Become a Member

Get access to more than 30 brands, premium video, exclusive content, events, mapping, and more.

Already have an account? Sign In

Become a Member

Get access to more than 30 brands, premium video, exclusive content, events, mapping, and more.

Already have an account? Sign In



Greg Van Avermaet is making the best out of a bad situation

The amiable 34-year-old is doing his best to focus on the positive: spending time with his family, and exploring new roads.

Don't miss a moment from Paris-Roubaix and Unbound Gravel, to the Giro d’Italia, Tour de France, Vuelta a España, and everything in between when you join Outside+.

Photographs: James Startt

One of the world’s top one-day riders, the Belgian was looking forward to another classics season, and a chance to finally win the Tour of Flanders. But like everyone in cycling, his hopes and aspirations have been put on hold due to the coronavirus crisis. The amiable 34-year-old is doing his best to focus on the positive. Van Avermaet spoke with reporters on a press phone call on Thursday, and the 2016 Olympic road race champion indicated he’s enjoying the unexpected time at home with his family. And in Belgium, where cyclists can still ride outside, he has been taking time to discover new roads, as he eagerly awaits the return to racing.

Q: Greg how have you been spending your extra time at home?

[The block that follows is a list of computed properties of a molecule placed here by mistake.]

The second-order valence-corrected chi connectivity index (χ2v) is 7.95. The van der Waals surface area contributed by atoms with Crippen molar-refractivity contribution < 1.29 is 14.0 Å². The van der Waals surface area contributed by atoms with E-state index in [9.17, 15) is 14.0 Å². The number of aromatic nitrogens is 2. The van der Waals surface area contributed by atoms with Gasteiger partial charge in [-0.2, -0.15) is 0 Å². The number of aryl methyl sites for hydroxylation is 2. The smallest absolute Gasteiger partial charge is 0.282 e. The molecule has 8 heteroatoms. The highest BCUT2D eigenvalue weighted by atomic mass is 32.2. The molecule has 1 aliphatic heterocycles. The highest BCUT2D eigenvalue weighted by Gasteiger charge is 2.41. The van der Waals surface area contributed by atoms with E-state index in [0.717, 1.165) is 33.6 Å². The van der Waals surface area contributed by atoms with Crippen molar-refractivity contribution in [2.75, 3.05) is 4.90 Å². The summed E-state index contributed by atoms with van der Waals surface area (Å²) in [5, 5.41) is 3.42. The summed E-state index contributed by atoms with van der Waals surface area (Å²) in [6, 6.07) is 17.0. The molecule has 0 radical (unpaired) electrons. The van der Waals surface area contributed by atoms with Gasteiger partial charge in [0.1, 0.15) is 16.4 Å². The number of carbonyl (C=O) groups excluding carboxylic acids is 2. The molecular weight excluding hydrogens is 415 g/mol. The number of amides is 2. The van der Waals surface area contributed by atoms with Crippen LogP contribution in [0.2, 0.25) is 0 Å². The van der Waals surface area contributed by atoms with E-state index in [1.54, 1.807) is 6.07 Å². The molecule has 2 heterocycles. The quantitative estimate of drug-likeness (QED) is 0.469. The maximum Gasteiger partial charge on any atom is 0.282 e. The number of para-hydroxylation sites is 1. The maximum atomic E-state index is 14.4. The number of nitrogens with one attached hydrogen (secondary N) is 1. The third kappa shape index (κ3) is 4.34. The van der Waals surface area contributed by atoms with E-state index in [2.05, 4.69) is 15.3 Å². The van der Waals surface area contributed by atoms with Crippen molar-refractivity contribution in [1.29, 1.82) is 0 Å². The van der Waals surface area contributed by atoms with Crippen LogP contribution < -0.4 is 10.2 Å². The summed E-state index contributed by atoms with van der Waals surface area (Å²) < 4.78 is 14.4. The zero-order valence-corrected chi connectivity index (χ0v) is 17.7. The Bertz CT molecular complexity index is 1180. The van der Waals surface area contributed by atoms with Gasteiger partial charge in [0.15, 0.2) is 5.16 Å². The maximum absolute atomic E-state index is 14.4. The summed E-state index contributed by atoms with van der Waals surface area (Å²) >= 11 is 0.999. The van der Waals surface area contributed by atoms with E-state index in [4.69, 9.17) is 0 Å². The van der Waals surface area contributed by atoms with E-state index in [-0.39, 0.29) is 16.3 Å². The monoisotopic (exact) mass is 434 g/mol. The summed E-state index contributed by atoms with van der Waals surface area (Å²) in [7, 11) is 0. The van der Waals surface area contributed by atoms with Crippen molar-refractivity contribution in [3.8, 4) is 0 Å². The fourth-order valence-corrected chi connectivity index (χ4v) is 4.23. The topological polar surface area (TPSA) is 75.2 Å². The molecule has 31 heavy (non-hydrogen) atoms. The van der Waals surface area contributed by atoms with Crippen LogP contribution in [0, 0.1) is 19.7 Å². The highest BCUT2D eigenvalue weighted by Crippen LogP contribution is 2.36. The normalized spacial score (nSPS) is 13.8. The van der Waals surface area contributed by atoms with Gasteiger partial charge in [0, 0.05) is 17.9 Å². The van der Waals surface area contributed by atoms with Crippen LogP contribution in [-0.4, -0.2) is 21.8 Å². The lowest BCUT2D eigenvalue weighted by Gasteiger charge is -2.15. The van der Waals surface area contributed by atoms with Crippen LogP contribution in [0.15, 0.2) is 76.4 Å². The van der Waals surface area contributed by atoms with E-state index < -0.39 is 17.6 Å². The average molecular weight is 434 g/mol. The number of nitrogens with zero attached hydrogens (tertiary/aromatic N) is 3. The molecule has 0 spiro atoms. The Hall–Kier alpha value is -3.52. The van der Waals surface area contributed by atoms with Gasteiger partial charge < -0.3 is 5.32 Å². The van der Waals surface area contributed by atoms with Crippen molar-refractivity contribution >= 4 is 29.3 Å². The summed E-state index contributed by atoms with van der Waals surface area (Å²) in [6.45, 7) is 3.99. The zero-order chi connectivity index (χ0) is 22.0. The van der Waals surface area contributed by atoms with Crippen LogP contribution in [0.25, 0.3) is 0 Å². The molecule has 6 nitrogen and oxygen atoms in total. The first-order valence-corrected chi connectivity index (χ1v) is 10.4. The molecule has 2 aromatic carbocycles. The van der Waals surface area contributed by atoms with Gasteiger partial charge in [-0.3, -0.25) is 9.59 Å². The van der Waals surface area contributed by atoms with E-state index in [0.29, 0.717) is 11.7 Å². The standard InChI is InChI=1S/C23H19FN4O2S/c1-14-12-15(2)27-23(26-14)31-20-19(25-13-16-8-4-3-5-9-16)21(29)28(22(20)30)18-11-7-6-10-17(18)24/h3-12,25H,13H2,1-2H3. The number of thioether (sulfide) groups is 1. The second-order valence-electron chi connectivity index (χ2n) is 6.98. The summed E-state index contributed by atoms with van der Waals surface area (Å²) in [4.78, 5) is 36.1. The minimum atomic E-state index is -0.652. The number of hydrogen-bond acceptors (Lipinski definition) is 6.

Greg Van Avermaet: Well, Belgium is not in total lockdown. The hospitals are doing quite well and are not overpacked, like in Italy or Spain. We can still go outside and do exercise by ourself. The government even encourages people to get out and do some sports on [their] own. So we are still quite lucky in Belgium. Life in Belgium is slowing down, but in a sense, my own life has not been affected so much on a daily level. The biggest difference is that we are not traveling to racing and I spend a lot of time speaking with the media here, trying to give them an athlete’s perspective on the ever-changing situation. And other that I am trying to spend as much time as possible with the kids and working around the house a bit. The days go by really quickly, to be honest. But we have to be careful and hopefully, sooner rather than later, this will come to an end and we can make some goals for the end of the season.

Q: What kind of training have you been doing?

GVA: Mostly just endurance training. I’ve been doing some mountain biking, or looking for some new roads around here. That is something I like doing and the weather has been good. Mostly I just want to go out and ride so that I can feel healthy.